When I heard of Ursula Le Guin’s death last year I decided to reread her stories. I picked up an omnibus edition Earthsea, the first four books in this series ~ A wizard of Earthsea (1969), The tombs of Atuan (1971), The farthest shore (1972) and Tehanu (1990). Unfortunately it doesn’t include the last in the series The other wind (2001). That is definitely my next read.
Each novel continues the story of Ged, who starts out as a young and impulsive wizard in the first, matures into the wise archmage of Earthsea and then becomes the complex, broken man in Tehanu. But it is only the first book that is told through the voice of Ged. Each book, while still carrying on the story, is separate. Lord of the rings is ostensibly three books, but is really one, each book leading on immediately from the previous ending. Le Guin doesn’t do that. Indeed there is about twenty years from where we left Ged and Tenar at the end of The tombs of Atuan before Ged’s story is picked up again in The farthest shore.
Tehanu, the fourth book, was written nearly twenty years after the third. The characters have had time to develop in complexity. For authors it must be a luxury to have time to sit with characters and allow them to grow over time. I guess it’s a luxury that modern authors, who seem to be expected to publish a book a year, don’t have. Knowing that the books are written over a span of time helps to understand the strengthening of the themes, and the writing.
One of those themes is the place of women in society. There are very few women in A wizard of Earthsea. It’s in The tombs of Atuan that we meet Tenar, a strong, independent young woman. She is the central character again in Tehanu and Le Guin has kept Tenar’s strength and independence but developed her into a woman is prepared to question established norms and fight passionately for those she loves.
Throughout Tehanu Tenar is trying to resolve the notion of power. Where does women’s power come from and why does it come from a different place to men’s? Why is it seen to be a weaker power? In a discussion with Ged she says:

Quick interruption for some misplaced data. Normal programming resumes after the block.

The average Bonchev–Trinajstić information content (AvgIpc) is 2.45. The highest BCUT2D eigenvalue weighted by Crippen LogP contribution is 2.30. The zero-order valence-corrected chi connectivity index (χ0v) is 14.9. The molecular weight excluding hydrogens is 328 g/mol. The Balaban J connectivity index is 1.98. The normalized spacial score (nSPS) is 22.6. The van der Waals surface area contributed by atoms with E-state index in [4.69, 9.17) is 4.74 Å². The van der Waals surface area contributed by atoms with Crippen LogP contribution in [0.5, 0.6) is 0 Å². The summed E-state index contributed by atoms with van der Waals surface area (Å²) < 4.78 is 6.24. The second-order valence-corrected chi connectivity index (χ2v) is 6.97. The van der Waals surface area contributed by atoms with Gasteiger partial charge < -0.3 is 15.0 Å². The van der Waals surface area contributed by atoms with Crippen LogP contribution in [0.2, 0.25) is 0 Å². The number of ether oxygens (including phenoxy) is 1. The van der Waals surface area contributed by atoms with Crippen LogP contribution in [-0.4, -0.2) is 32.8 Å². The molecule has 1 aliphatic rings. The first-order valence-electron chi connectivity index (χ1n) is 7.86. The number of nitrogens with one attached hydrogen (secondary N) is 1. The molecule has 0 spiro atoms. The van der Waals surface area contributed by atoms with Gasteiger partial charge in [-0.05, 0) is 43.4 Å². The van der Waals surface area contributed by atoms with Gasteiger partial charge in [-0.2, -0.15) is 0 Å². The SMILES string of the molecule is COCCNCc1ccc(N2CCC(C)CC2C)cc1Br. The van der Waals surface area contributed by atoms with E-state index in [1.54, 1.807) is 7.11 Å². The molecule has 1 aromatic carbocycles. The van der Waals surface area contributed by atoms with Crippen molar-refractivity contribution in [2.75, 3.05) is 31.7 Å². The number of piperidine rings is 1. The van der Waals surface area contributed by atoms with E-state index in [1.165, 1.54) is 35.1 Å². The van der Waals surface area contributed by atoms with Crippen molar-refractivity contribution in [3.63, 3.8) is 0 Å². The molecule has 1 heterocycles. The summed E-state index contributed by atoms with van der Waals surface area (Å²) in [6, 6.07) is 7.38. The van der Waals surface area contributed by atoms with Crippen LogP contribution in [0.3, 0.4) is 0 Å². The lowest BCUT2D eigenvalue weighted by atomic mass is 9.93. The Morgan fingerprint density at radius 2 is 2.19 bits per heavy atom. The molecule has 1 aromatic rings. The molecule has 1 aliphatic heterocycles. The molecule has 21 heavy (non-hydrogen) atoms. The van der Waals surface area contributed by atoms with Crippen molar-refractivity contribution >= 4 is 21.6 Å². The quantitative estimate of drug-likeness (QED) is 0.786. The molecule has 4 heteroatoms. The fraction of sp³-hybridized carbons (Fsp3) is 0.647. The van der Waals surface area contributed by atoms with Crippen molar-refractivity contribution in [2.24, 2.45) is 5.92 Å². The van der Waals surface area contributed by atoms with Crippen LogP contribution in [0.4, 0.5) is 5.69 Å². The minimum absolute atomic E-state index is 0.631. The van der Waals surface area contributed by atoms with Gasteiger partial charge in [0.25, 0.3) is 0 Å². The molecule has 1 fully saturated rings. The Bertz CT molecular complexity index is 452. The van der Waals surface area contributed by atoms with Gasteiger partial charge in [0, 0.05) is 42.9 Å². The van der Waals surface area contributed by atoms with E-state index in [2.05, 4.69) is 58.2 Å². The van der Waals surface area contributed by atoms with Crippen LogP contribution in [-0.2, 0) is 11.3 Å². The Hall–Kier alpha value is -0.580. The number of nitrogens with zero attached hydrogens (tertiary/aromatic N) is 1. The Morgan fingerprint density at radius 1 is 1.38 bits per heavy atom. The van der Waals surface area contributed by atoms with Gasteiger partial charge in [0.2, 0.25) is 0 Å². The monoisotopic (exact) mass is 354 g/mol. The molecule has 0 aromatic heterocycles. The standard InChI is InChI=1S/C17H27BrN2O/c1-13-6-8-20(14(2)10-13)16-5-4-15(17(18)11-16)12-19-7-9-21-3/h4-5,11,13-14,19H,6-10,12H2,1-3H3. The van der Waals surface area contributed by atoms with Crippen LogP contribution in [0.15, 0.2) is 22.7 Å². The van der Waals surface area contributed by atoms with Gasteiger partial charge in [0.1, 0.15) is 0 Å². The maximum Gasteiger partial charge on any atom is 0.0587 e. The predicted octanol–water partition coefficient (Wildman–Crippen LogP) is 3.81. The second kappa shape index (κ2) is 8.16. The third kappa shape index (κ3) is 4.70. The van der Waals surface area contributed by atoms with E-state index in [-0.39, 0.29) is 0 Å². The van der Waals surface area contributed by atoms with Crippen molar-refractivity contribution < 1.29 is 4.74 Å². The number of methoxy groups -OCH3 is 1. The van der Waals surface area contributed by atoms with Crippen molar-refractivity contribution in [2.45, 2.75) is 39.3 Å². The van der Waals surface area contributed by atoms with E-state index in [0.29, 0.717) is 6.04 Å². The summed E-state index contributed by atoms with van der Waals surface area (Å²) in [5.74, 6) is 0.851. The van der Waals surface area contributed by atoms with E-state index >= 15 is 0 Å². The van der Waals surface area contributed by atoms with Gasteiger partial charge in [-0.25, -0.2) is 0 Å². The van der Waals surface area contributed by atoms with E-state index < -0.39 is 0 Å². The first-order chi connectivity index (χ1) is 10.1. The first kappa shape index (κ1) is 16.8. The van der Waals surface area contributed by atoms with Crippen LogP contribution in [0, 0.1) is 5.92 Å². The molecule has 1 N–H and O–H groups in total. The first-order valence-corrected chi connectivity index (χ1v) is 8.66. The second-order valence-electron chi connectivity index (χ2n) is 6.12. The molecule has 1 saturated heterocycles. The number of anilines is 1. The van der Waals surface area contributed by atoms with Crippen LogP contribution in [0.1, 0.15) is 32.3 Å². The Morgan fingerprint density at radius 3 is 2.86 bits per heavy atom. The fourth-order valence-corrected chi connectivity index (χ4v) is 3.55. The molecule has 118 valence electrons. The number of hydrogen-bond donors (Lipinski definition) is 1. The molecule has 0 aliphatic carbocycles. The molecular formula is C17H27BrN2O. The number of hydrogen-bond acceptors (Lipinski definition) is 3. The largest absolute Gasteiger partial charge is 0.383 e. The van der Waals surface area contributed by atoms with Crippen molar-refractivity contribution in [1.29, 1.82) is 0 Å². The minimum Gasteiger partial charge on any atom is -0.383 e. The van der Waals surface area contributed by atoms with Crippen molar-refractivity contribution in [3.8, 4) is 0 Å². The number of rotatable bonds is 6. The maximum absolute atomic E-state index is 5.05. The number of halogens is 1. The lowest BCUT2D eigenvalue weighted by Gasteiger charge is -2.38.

“If power were trust,” she said. “I like that word. If it weren’t all those arrangements — one above the other — kings and masters and mages and owners — It all seems so unnecessary. Real power, real freedom, would lie in trust, not force.”
Le Guin shows us that masculine power as an overt force with the rape and horrific abuse of the child in the story, as well as with a wizard who takes away all Tenar’s power ~ of speech, of action and even of thought ~ because she is a woman. Le Guin also shows us the casual sexism that we know so well. Tenar’s son refuses to put his dishes in the sink because it is ‘women’s work’; other characters take no notice of what she is saying.
In her obituary to Ursula Le Guin Margaret Atwood identifies other themes, which also come through strongly in this series.
In all her work, Le Guin was always asking the same urgent question: what sort of world do you want to live in? Her own choice would have been gender equal, racially equal, economically fair and self-governing, but that was not on offer. It would also have contained mutually enjoyable sex and good food: there was a better chance of that…….
The Earthsea trilogy, for instance, is a memorable exploration of the relationship between life and death: without the darkness, no light; and mortality allows all that is alive to be. The darkness includes the hidden and less pleasant sides of our selves – our fears, our pride, our envy. Ged, its hero, must face his shadow self before it devours him. Only then will he become whole. In the process, he must contend with the wisdom of dragons: ambiguous and not our wisdom, but wisdom nonetheless.
As you can tell, I loved Tehanu the best of the four, and am so looking forward to reading The other wind, (as well as her non-Earthsea works, especially The dispossessed and The left hand of darkness) not only to finish off the stories of these strong, interesting characters but to enjoy Le Guin’s beautiful writing. Oh, and there are dragons too!
(Tenar) had done right to make the dress, and she had spoken the truth. But it was not enough, the right and the truth. There was a gap, a void, a gulf, on beyond the right and truth. Love, her love for Therru and Therru’s for her, made a bridge across that gap, a bridge of spider web, but love did not fill it or close it. Nothing did that. And the child knew it better than she.
Because Lark didn’t see Hawk (Ged) through the words herdsman, hired hand, widow’s man, but looked at him himself, she saw a good deal that puzzled her. His dignity and simplicity were not greater than that of other men she had known, but were a little different in quality; there was a size to him, she thought, not height or girth, certainly, but soul and mind.
And don’t we need a size in soul and mind in all of us now?